In receiving the WHO prequalification, OraSure said the OraQuick test demonstrated sensitivity of 100 percent and specificity of more than 99 percent when it was compared with the performance of a fourth-generation laboratory test. Nonetheless, Brazilian regulators still require a confirmatory blood test for diagnosis, should an OraQuick self-test return positive, said Nena Lentini, director of CDC programs, Brazil. The CDC is conducting a study in the cities of Curitaba and Sao Paolo to assess voluntary response to the OraQuick test.
OraSure also conducted its own study to demonstrate the performance of the OraQuick and submitted the results in January. The Ministry of Health has yet to respond to OraSure, but if the Ministry determines the OraQuick HIV self-test is equivalent to an HIV blood test, Brazil would buy 5 million OraQuick tests, said Lentini.
OraSure declined to comment on the study or its future efforts in Brazil.
The ongoing CDC study started three years ago also revealed curious results regarding the use of a self-test, Lentini said. The study was aimed at two populations in Brazil: Gay men and men having sex with men, the latter to include bisexual men and men in marriages with women. The study worked with NGOs to encourage self-testing by offering the test for free at bars and locations that were popular cruising spots.
Lentini said the study sponsors found 42 positive results out of 6,000 tests distributed in Curitaba in the last three years. The sponsors referred the positive self-tests, which were sent in anonymously, to nearby clinics for confirmation. A code in the self-tests informed the sponsors if a confirmatory test was conducted. All 42 positives were confirmed, but in some instances when a person who tested positive informed an accompanying partner, the partner would choose a blood test rather than the OraQuick test, noted Lentini.
Part of the issue, she said, is that using OraSure's test can be confusing for patients. Finger prick test instructions are visual and relatively simple, whereas OraSure has to provide detailed instructions for use of its test, as required by the Ministry of Health. Lentini said she is confident OraSure can provide clear instructions and expand use if OraQuick is approved by the government.
Brazil and sub-Saharan Africa aside, Zezzo said that OraSure views Thailand, Vietnam, Cambodia, and Laos as promising potential new geographies for its HIV self-test although the company cannot predict when it may launch the test in those areas. The approval by a local health ministry "doesn't happen overnight, but it does move forward at a steady pace," he said.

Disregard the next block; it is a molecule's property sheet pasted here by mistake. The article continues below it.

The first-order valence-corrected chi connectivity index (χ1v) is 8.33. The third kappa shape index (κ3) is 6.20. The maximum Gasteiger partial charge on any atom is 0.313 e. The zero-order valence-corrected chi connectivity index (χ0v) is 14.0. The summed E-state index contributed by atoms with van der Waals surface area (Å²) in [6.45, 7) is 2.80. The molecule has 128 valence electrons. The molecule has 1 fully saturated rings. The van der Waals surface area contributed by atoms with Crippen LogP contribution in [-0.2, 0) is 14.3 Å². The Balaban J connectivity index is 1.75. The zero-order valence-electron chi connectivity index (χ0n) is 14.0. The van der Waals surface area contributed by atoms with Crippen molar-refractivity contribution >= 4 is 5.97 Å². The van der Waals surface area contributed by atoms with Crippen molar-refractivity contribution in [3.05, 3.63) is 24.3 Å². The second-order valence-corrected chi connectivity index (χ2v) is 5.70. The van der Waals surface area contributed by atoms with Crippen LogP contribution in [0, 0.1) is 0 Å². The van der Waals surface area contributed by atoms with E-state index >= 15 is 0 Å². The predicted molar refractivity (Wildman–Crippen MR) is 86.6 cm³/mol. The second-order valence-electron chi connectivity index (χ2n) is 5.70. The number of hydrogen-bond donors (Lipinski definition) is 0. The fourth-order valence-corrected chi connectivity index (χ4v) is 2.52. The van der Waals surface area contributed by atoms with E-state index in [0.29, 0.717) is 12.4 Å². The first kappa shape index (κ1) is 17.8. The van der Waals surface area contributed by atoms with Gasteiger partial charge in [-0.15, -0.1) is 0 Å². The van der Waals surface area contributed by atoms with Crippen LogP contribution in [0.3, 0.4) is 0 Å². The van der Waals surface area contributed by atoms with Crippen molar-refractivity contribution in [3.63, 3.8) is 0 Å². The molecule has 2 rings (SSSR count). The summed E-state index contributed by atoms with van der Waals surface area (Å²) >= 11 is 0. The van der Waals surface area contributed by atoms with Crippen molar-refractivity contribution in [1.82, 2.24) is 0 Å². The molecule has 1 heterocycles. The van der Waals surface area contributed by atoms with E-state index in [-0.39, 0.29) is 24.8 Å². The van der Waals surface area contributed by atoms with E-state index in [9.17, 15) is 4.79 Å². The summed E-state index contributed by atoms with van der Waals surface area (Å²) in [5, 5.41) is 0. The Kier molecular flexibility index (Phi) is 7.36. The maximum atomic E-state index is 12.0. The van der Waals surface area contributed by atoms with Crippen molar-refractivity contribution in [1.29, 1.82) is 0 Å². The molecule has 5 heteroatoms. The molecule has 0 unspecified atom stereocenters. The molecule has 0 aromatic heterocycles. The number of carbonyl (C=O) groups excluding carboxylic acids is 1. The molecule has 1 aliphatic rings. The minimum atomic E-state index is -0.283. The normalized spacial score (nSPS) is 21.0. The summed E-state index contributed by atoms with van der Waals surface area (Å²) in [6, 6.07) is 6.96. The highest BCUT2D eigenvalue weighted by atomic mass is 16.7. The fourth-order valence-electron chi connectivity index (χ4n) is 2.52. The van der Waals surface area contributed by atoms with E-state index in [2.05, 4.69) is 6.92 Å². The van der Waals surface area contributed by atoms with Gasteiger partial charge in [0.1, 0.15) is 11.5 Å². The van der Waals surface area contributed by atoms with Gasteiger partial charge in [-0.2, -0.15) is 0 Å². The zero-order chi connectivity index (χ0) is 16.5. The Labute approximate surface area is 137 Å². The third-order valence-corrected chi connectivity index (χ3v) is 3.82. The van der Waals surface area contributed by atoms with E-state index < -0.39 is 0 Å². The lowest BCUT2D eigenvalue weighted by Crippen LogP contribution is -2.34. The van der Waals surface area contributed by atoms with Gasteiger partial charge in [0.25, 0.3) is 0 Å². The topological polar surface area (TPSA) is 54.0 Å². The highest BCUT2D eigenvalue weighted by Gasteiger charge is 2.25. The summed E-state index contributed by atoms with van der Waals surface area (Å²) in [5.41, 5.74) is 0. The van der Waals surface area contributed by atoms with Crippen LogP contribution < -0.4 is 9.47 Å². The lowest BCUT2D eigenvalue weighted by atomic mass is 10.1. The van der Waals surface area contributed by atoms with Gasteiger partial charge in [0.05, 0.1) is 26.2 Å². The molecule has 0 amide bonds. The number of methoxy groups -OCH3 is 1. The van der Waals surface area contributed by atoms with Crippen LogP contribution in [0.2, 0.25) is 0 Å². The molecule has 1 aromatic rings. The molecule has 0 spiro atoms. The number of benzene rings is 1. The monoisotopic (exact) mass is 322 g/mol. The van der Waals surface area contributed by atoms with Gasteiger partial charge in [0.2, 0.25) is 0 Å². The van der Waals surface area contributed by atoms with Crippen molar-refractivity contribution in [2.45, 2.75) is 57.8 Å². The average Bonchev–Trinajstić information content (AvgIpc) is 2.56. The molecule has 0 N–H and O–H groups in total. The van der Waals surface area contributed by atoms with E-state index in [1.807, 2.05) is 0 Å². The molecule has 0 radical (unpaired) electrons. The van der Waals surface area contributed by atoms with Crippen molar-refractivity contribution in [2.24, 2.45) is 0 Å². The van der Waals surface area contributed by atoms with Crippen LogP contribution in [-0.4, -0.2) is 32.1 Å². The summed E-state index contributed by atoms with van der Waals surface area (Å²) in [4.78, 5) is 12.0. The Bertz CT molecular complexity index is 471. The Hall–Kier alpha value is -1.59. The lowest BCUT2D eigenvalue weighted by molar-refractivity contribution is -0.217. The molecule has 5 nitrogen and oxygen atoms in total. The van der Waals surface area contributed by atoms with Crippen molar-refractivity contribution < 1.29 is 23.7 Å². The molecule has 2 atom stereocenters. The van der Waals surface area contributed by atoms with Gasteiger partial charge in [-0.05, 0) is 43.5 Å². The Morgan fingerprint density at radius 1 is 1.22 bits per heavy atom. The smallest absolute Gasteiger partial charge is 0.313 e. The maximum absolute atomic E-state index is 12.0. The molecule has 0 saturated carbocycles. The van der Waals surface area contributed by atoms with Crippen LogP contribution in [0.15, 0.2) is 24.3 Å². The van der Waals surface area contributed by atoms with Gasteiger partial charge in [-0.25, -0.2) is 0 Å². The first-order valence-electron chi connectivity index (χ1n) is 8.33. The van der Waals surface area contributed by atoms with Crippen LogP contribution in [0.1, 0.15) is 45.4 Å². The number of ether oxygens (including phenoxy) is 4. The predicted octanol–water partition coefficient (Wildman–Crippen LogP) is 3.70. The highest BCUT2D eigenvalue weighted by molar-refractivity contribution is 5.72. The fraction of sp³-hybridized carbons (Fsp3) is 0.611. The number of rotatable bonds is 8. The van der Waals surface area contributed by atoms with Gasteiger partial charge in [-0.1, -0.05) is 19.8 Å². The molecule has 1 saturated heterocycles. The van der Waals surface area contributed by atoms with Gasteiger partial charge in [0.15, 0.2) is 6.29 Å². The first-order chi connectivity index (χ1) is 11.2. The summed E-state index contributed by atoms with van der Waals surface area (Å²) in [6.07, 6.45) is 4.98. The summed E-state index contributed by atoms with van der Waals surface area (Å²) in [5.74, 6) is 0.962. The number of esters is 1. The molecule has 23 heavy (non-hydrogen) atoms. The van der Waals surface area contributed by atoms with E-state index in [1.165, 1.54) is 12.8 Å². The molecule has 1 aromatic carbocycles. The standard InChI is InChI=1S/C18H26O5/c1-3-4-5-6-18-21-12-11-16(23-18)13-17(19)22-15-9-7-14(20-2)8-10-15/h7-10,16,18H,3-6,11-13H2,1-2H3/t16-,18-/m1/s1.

However, any advantage OraSure may have in the international HIV testing space could soon erode. Four competing HIV self-tests have received clearance from the Expert Review Panel for Diagnostics (ERPD). The ERPD is hosted by WHO at the request of the The Global Fund to advise The Global Fund and international aid groups on whether grant funds can be used for limited procurement of diagnostic tests for a specified time period. The ERPD assessment is a step toward a WHO PQ full review.
Unlike OraSure's saliva-based test, though, the four tests — from Chembio Diagnostics Systems, Atomo Diagnostics, BioSure, and Biolytical Laboratories — are based on whole blood. OraSure believes its saliva-based technology will remain the preferred self-testing technology, Zezzo said.
A spokesperson for Biolytical Lab, based in Richmond, Canada, said the company has completed its prequalification filing for its INSTI self-test and plans to enter new markets once it is approved. The company, however, is not sure if WHO will approve the test this year, said the spokesperson.
Chembio declined to comment on the prequalification status of its test, but Mark Massaro, an analyst with Canaccord Genuity, said that based on conversations he's had, the Chembio test could be the next self-HIV test to receive WHO prequalification.